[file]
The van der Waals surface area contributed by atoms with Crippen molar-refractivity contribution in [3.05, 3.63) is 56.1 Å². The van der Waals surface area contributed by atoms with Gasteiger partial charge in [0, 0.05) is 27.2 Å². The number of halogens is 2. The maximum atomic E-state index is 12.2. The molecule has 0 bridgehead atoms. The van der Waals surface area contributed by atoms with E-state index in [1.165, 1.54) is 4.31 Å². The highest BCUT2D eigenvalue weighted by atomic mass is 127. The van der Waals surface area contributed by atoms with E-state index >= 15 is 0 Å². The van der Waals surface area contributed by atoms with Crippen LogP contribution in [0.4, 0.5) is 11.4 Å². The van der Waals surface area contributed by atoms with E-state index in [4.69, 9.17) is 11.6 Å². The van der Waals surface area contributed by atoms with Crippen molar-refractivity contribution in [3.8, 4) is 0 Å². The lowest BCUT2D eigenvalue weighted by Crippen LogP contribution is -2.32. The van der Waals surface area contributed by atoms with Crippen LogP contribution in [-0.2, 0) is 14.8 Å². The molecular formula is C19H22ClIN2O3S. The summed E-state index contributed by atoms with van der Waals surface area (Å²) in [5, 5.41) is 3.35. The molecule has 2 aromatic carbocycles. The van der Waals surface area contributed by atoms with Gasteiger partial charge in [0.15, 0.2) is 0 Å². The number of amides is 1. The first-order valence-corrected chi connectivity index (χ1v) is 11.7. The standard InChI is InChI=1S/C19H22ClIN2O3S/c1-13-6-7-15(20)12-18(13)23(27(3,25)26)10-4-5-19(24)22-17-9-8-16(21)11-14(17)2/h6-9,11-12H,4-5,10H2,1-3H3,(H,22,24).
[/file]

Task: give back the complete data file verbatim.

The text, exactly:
The van der Waals surface area contributed by atoms with Crippen molar-refractivity contribution in [3.05, 3.63) is 56.1 Å². The van der Waals surface area contributed by atoms with Gasteiger partial charge in [0, 0.05) is 27.2 Å². The number of halogens is 2. The maximum atomic E-state index is 12.2. The molecule has 0 bridgehead atoms. The van der Waals surface area contributed by atoms with E-state index in [1.165, 1.54) is 4.31 Å². The highest BCUT2D eigenvalue weighted by atomic mass is 127. The van der Waals surface area contributed by atoms with E-state index >= 15 is 0 Å². The van der Waals surface area contributed by atoms with Crippen LogP contribution in [0.4, 0.5) is 11.4 Å². The van der Waals surface area contributed by atoms with E-state index in [4.69, 9.17) is 11.6 Å². The van der Waals surface area contributed by atoms with Crippen molar-refractivity contribution in [3.8, 4) is 0 Å². The lowest BCUT2D eigenvalue weighted by Crippen LogP contribution is -2.32. The van der Waals surface area contributed by atoms with Crippen LogP contribution in [-0.2, 0) is 14.8 Å². The molecular formula is C19H22ClIN2O3S. The summed E-state index contributed by atoms with van der Waals surface area (Å²) in [5, 5.41) is 3.35. The molecule has 2 aromatic carbocycles. The van der Waals surface area contributed by atoms with Gasteiger partial charge in [0.15, 0.2) is 0 Å². The number of amides is 1. The first-order valence-corrected chi connectivity index (χ1v) is 11.7. The standard InChI is InChI=1S/C19H22ClIN2O3S/c1-13-6-7-15(20)12-18(13)23(27(3,25)26)10-4-5-19(24)22-17-9-8-16(21)11-14(17)2/h6-9,11-12H,4-5,10H2,1-3H3,(H,22,24).